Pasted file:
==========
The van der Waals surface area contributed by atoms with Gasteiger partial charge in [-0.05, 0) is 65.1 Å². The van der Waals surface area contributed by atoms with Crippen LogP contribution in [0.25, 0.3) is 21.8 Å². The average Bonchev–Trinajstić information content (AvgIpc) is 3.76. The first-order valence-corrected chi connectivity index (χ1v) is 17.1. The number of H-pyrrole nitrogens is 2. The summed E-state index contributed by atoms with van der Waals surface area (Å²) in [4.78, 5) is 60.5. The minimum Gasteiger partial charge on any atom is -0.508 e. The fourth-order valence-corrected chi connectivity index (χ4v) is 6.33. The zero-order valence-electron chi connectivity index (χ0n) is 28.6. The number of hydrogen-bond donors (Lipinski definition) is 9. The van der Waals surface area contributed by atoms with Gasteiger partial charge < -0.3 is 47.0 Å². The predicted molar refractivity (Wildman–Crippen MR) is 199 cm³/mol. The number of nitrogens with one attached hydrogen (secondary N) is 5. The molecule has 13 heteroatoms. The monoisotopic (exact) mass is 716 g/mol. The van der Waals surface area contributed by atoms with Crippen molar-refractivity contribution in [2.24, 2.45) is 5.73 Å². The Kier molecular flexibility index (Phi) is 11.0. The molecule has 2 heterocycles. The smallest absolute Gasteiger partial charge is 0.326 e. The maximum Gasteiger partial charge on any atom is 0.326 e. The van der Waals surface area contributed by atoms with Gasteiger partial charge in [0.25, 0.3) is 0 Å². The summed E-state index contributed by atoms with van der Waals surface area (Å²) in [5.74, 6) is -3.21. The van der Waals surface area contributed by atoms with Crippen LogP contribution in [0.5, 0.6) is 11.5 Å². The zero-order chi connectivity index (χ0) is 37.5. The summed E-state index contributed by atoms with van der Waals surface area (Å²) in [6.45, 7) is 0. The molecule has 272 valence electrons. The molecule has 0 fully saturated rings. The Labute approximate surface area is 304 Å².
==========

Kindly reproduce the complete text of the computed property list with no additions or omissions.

The van der Waals surface area contributed by atoms with Gasteiger partial charge in [-0.05, 0) is 65.1 Å². The van der Waals surface area contributed by atoms with Crippen LogP contribution in [0.25, 0.3) is 21.8 Å². The average Bonchev–Trinajstić information content (AvgIpc) is 3.76. The first-order valence-corrected chi connectivity index (χ1v) is 17.1. The number of H-pyrrole nitrogens is 2. The summed E-state index contributed by atoms with van der Waals surface area (Å²) in [4.78, 5) is 60.5. The minimum Gasteiger partial charge on any atom is -0.508 e. The fourth-order valence-corrected chi connectivity index (χ4v) is 6.33. The zero-order valence-electron chi connectivity index (χ0n) is 28.6. The number of hydrogen-bond donors (Lipinski definition) is 9. The van der Waals surface area contributed by atoms with Gasteiger partial charge < -0.3 is 47.0 Å². The predicted molar refractivity (Wildman–Crippen MR) is 199 cm³/mol. The number of nitrogens with one attached hydrogen (secondary N) is 5. The molecule has 13 heteroatoms. The monoisotopic (exact) mass is 716 g/mol. The van der Waals surface area contributed by atoms with Crippen molar-refractivity contribution in [2.24, 2.45) is 5.73 Å². The Kier molecular flexibility index (Phi) is 11.0. The molecule has 2 heterocycles. The smallest absolute Gasteiger partial charge is 0.326 e. The maximum Gasteiger partial charge on any atom is 0.326 e. The van der Waals surface area contributed by atoms with Gasteiger partial charge in [0.25, 0.3) is 0 Å². The summed E-state index contributed by atoms with van der Waals surface area (Å²) in [5.74, 6) is -3.21. The van der Waals surface area contributed by atoms with Crippen LogP contribution in [0.5, 0.6) is 11.5 Å². The zero-order chi connectivity index (χ0) is 37.5. The summed E-state index contributed by atoms with van der Waals surface area (Å²) in [6.45, 7) is 0. The molecule has 272 valence electrons. The molecule has 0 fully saturated rings. The Labute approximate surface area is 304 Å².